Cracked Heels & Nutritional Deficiency

How-To-Cure-Cracked-Heels-The-Natural-WayCracked heels or heel fissures refer to the buildup of thick, dry skin on the heel of the foot and the consequential cracking of the skin. The fissures can be mild–consisting of dry, cracked skin on just the outer layers of the epidermis–or severe, affecting the internal layers of the dermis. Damage to the dermis layer can cause pain, discomfort and bleeding. An inadequate consumption of key vitamins and minerals can increase the risk and severity of cracked heels.

Vitamin A

Vitamin A is generally associated with healthy vision, but it also plays an important role in maintaining and rejuvenating skin tissue. Vitamin A promotes cell division and growth, including the sloughing of skin cells that leads to smooth healthy skin. Carrots, milk, eggs, green vegetables and orange fruits are all good sources of vitamin A. The Institute of Medicine’s (IOM’s) Recommended Dietary Allowance (RDA) for vitamin A is 700mcg and 900mcg for adult women and men, respectively.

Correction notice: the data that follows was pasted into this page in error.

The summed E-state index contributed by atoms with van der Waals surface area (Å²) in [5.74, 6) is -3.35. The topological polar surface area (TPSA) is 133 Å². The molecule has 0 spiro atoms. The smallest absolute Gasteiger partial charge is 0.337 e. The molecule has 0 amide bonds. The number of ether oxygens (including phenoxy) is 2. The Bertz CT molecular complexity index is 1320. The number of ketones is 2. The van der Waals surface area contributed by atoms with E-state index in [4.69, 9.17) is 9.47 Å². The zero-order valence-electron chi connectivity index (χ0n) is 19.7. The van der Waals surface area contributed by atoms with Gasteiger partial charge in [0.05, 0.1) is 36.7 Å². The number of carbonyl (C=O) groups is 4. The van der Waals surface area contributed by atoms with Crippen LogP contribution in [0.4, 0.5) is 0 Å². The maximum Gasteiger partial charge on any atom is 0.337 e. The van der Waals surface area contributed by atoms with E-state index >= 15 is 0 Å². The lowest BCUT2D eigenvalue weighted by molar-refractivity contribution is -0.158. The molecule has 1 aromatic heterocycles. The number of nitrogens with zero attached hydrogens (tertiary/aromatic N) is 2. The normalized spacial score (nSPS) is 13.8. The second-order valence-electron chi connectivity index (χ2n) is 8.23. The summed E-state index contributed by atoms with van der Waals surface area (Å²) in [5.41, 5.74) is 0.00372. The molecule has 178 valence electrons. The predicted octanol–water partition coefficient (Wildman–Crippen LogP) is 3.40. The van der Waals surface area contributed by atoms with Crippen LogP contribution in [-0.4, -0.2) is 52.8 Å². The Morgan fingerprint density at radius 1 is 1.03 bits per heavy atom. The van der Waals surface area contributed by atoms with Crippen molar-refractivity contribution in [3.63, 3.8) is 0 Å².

Vitamin E

Vitamin E works to protect skin cells from harmful free radicals produced by the body and other environmental sources, such as the sun. As an antioxidant, vitamin E keeps skin cells healthy and smooth. It can be found in foods such as green vegetables, nuts, fortified cereals and whole-grain products. The RDA for vitamin E is 15mg daily.

Vitamin C

Like vitamin E, vitamin C protects the skin from free radicals. Free radicals destroy the skin’s structural support of collagen and elastin fibers and cause wrinkles or cracks in the skin. Vitamin C is found in citrus fruits and green-leafy vegetables. According to the IOM, only 75mg to 90mg of the vitamin is needed by the adult body daily. However, most adults consume much larger amounts of this vitamin.

Zinc

Zinc provides enzymes that benefit skin cells in multiple ways. Zinc facilitates cell division, growth and wound healing. It’s widely distributed in foods, but high amounts of zinc are found in oysters, red meats, seafood, poultry, whole grains and fortified cereals. The RDA for zinc is 11mg for men and 8mg for women daily.

Omega-3 Fatty Acids

The body doesn’t naturally produce omega-3 fatty acids, yet they are essential to the human body and must come from the diet. They help with blood circulation, wound healing, skin integrity and reduce inflammation. Omega-3 fatty acids come in three types: eicosapentaenic acid (EPA), docosahexaenoic acid (DHA) and alpha-linolenic acid (ALA). EPA and DHA are obtained by eating cold-water fish. ALA comes from plant oils and seeds such as flaxseeds. The American Heart Association (AHA) recommends the general public consume at least two servings (3.5 oz per serving) of fatty fish such as canned tuna, shrimp, halibut, pollock and catfish weekly.


5 comments on “Cracked Heels & Nutritional Deficiency
  1. Debra says: